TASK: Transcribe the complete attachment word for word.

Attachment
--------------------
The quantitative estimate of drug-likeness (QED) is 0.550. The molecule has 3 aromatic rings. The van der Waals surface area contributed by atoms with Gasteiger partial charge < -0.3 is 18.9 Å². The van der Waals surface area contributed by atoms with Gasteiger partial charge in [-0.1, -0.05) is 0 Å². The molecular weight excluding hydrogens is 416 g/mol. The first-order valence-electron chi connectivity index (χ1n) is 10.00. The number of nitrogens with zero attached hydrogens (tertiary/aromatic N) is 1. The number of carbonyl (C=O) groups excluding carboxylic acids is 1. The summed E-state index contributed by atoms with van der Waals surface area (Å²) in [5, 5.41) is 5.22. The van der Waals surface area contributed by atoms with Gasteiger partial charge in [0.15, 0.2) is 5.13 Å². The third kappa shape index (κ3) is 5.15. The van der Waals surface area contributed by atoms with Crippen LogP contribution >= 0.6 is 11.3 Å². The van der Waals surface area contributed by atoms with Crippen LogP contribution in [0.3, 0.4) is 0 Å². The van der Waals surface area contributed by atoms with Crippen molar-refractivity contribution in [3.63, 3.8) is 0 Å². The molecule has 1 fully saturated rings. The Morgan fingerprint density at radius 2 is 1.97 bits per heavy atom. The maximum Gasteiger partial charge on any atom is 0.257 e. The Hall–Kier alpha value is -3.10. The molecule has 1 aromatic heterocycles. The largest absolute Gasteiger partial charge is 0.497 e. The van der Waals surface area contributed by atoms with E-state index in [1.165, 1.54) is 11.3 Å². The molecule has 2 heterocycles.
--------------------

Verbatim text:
The quantitative estimate of drug-likeness (QED) is 0.550. The molecule has 3 aromatic rings. The van der Waals surface area contributed by atoms with Gasteiger partial charge < -0.3 is 18.9 Å². The van der Waals surface area contributed by atoms with Gasteiger partial charge in [-0.1, -0.05) is 0 Å². The molecular weight excluding hydrogens is 416 g/mol. The first-order valence-electron chi connectivity index (χ1n) is 10.00. The number of nitrogens with zero attached hydrogens (tertiary/aromatic N) is 1. The number of carbonyl (C=O) groups excluding carboxylic acids is 1. The summed E-state index contributed by atoms with van der Waals surface area (Å²) in [5, 5.41) is 5.22. The van der Waals surface area contributed by atoms with Gasteiger partial charge in [0.15, 0.2) is 5.13 Å². The third kappa shape index (κ3) is 5.15. The van der Waals surface area contributed by atoms with Crippen LogP contribution >= 0.6 is 11.3 Å². The van der Waals surface area contributed by atoms with Crippen LogP contribution in [0.3, 0.4) is 0 Å². The van der Waals surface area contributed by atoms with Crippen molar-refractivity contribution in [3.63, 3.8) is 0 Å². The molecule has 1 fully saturated rings. The Morgan fingerprint density at radius 2 is 1.97 bits per heavy atom. The maximum Gasteiger partial charge on any atom is 0.257 e. The Hall–Kier alpha value is -3.10. The molecule has 1 aromatic heterocycles. The largest absolute Gasteiger partial charge is 0.497 e. The van der Waals surface area contributed by atoms with E-state index in [1.165, 1.54) is 11.3 Å². The molecule has 2 heterocycles.